What’s Working and Not Working for the Chicago Bears

The National Football League (NFL) has finally reached the midway point of the regular season. When sport writers are focused on your team having the best special teams units in football, it’s time to start worrying about the rest of the season. At a record of 3-5, this is exactly what sports writers are writing about the Chicago Bears. Honestly, there really isn’t much else to say about a team that seems destined to miss the playoffs after reaching the promise land in 2018 after eight years of being a no-show.

Working with the assumption there’s too many broken parts in order to make a playoff run this year, it’s fast becoming time for the Bears’ management to assess what’s working and not working in order for the team to position itself for a strong offseason. Gamblers who are contemplating betting on the Bears over the rest of the season should do so cautiously.

What’s Working

With three wins, there has to be more in the offering than special teams. The real strength on this team is found on the defensive side of the ball. The team currently ranks 9th in the league for total yards allowed per game at just fewer than 324. The defense also ranks 6th in the league for points allowed per game at 18. All on all, a very good performance on the defensive side of the ball.

It’s hard to imagine a defense playing to well with the team in the middle of a four game losing streak. With five of the team’s last eight games against teams with better than average offenses, it will be interesting to see if the Bears’ defense can continue to hold sway while the offense consistently keeps the defensive team on the field.

What’s Not Working?

In a word, offense. Indeed, the Bears’ offense currently ranks next to last in the league for total offense at a piddly 285.9 yards per game. Realistically, it’s near impossible to find a bright spot on this side of the ball with the passing game ranked last (205.4 YPG) and the running game ranked 28th (80.5 YPG).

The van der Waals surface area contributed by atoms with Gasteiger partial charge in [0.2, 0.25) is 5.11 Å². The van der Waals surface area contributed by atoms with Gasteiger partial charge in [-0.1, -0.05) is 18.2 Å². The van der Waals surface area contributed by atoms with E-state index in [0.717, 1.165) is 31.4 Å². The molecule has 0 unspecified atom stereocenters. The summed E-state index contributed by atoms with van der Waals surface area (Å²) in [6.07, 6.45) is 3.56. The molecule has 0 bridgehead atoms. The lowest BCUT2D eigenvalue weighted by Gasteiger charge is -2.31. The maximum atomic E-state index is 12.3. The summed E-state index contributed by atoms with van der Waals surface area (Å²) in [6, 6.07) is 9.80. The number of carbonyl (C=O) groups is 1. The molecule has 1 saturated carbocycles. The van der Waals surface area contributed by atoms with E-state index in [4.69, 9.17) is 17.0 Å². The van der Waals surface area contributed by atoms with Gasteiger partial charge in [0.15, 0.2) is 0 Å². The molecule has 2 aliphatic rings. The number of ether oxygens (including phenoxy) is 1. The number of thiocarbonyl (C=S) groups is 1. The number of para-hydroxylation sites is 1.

The offense is well beyond pointing fingers. There’s plenty of blame to go around. With that said, starting QB Mitchell Trubisky has been a major disappointment this season. After a strong 2nd season in the league when he threw for 3,223 yards and 24 TDs against only 12 interceptions, it was expected the former 2nd overall pick in the 2017 draft was ready to take another step forward. That’s not the case as he currently sits with only 1,217 yards passing and 5 TDs against 3 INTs. That’s not going to get it in the big leagues.

Granted, Trubisky isn’t getting much help from a porous offensive line or a running game that lacks a true feature back. The problem is the really good ones rise about adversity. It’s only his 3rd season in the league, so he deserves a pass for now.

Heading into the offseason, the Bears should have a solitary focus… offense, offense, offense. If Trubisky is going to get the opportunity to justify his draft status, Bears management has to give him some tool with which to work. It’s strange to already be discussing the offseason, but the Bears don’t seem to be in a position to improve over the rest of the year,

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